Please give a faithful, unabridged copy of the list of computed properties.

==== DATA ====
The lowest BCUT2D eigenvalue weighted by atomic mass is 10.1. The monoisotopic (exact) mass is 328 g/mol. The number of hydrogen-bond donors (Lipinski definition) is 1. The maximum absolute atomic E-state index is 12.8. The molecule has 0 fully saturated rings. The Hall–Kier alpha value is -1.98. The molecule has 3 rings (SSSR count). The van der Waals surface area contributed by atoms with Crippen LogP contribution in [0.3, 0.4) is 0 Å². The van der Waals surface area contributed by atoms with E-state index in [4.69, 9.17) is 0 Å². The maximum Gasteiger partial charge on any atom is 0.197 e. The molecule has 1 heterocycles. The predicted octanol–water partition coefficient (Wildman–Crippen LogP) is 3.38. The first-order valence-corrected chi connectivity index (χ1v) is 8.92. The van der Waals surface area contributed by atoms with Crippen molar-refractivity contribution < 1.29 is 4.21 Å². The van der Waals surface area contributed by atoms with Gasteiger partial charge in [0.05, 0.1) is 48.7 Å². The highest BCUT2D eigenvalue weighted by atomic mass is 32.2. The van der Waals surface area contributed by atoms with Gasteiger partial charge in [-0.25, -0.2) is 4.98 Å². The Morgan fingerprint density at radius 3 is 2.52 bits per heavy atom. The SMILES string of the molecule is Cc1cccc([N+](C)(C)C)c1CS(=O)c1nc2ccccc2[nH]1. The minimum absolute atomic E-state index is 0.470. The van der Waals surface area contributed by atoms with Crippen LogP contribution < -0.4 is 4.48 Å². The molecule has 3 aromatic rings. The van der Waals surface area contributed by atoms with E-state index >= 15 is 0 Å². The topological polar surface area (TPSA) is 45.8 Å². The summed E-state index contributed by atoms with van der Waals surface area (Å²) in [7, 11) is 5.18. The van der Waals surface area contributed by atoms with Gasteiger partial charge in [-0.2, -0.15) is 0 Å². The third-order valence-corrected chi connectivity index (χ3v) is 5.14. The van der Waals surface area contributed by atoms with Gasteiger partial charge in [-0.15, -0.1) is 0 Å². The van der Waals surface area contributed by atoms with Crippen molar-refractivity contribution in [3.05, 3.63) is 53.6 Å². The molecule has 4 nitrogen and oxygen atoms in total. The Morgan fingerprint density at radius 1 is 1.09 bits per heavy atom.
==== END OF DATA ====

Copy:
The lowest BCUT2D eigenvalue weighted by atomic mass is 10.1. The monoisotopic (exact) mass is 328 g/mol. The number of hydrogen-bond donors (Lipinski definition) is 1. The maximum absolute atomic E-state index is 12.8. The molecule has 0 fully saturated rings. The Hall–Kier alpha value is -1.98. The molecule has 3 rings (SSSR count). The van der Waals surface area contributed by atoms with Crippen LogP contribution in [0.3, 0.4) is 0 Å². The van der Waals surface area contributed by atoms with E-state index in [4.69, 9.17) is 0 Å². The maximum Gasteiger partial charge on any atom is 0.197 e. The molecule has 1 heterocycles. The predicted octanol–water partition coefficient (Wildman–Crippen LogP) is 3.38. The first-order valence-corrected chi connectivity index (χ1v) is 8.92. The van der Waals surface area contributed by atoms with Crippen molar-refractivity contribution < 1.29 is 4.21 Å². The van der Waals surface area contributed by atoms with Gasteiger partial charge in [0.05, 0.1) is 48.7 Å². The highest BCUT2D eigenvalue weighted by atomic mass is 32.2. The van der Waals surface area contributed by atoms with Gasteiger partial charge in [-0.25, -0.2) is 4.98 Å². The Morgan fingerprint density at radius 3 is 2.52 bits per heavy atom. The SMILES string of the molecule is Cc1cccc([N+](C)(C)C)c1CS(=O)c1nc2ccccc2[nH]1. The minimum absolute atomic E-state index is 0.470. The van der Waals surface area contributed by atoms with Crippen LogP contribution < -0.4 is 4.48 Å². The molecule has 3 aromatic rings. The van der Waals surface area contributed by atoms with E-state index >= 15 is 0 Å². The topological polar surface area (TPSA) is 45.8 Å². The summed E-state index contributed by atoms with van der Waals surface area (Å²) in [7, 11) is 5.18. The van der Waals surface area contributed by atoms with Gasteiger partial charge in [-0.2, -0.15) is 0 Å². The third-order valence-corrected chi connectivity index (χ3v) is 5.14. The van der Waals surface area contributed by atoms with Gasteiger partial charge in [-0.15, -0.1) is 0 Å². The van der Waals surface area contributed by atoms with Crippen molar-refractivity contribution in [3.05, 3.63) is 53.6 Å². The molecule has 4 nitrogen and oxygen atoms in total. The Morgan fingerprint density at radius 1 is 1.09 bits per heavy atom.